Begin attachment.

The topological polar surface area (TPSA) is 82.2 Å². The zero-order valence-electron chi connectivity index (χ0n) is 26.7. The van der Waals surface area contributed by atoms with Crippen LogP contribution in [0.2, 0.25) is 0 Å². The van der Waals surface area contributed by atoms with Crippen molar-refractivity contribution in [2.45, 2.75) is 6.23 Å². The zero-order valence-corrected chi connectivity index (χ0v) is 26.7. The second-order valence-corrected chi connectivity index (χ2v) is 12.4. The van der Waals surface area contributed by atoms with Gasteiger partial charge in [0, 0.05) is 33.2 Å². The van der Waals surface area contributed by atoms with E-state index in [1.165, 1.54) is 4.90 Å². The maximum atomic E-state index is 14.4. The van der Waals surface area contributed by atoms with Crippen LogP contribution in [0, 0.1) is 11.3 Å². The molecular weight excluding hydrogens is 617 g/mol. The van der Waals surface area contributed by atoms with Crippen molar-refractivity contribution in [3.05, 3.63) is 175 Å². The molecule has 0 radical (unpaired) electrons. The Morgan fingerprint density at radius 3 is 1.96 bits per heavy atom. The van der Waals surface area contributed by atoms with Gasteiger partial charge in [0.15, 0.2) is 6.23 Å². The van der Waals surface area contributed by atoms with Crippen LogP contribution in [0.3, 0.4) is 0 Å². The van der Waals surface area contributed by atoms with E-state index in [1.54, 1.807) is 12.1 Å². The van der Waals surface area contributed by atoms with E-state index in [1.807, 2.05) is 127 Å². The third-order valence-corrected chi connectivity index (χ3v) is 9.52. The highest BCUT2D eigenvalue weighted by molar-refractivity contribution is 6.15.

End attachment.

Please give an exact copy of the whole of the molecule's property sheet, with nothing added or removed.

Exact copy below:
The topological polar surface area (TPSA) is 82.2 Å². The zero-order valence-electron chi connectivity index (χ0n) is 26.7. The van der Waals surface area contributed by atoms with Crippen LogP contribution in [0.2, 0.25) is 0 Å². The van der Waals surface area contributed by atoms with Crippen molar-refractivity contribution in [2.45, 2.75) is 6.23 Å². The zero-order valence-corrected chi connectivity index (χ0v) is 26.7. The second-order valence-corrected chi connectivity index (χ2v) is 12.4. The van der Waals surface area contributed by atoms with Gasteiger partial charge in [0, 0.05) is 33.2 Å². The van der Waals surface area contributed by atoms with E-state index in [1.165, 1.54) is 4.90 Å². The maximum atomic E-state index is 14.4. The van der Waals surface area contributed by atoms with Crippen LogP contribution in [0, 0.1) is 11.3 Å². The molecular weight excluding hydrogens is 617 g/mol. The van der Waals surface area contributed by atoms with Crippen molar-refractivity contribution in [3.05, 3.63) is 175 Å². The molecule has 0 radical (unpaired) electrons. The Morgan fingerprint density at radius 3 is 1.96 bits per heavy atom. The van der Waals surface area contributed by atoms with Gasteiger partial charge in [0.15, 0.2) is 6.23 Å². The van der Waals surface area contributed by atoms with Crippen LogP contribution in [0.3, 0.4) is 0 Å². The van der Waals surface area contributed by atoms with E-state index in [1.54, 1.807) is 12.1 Å². The van der Waals surface area contributed by atoms with E-state index in [1.807, 2.05) is 127 Å². The third-order valence-corrected chi connectivity index (χ3v) is 9.52. The highest BCUT2D eigenvalue weighted by molar-refractivity contribution is 6.15.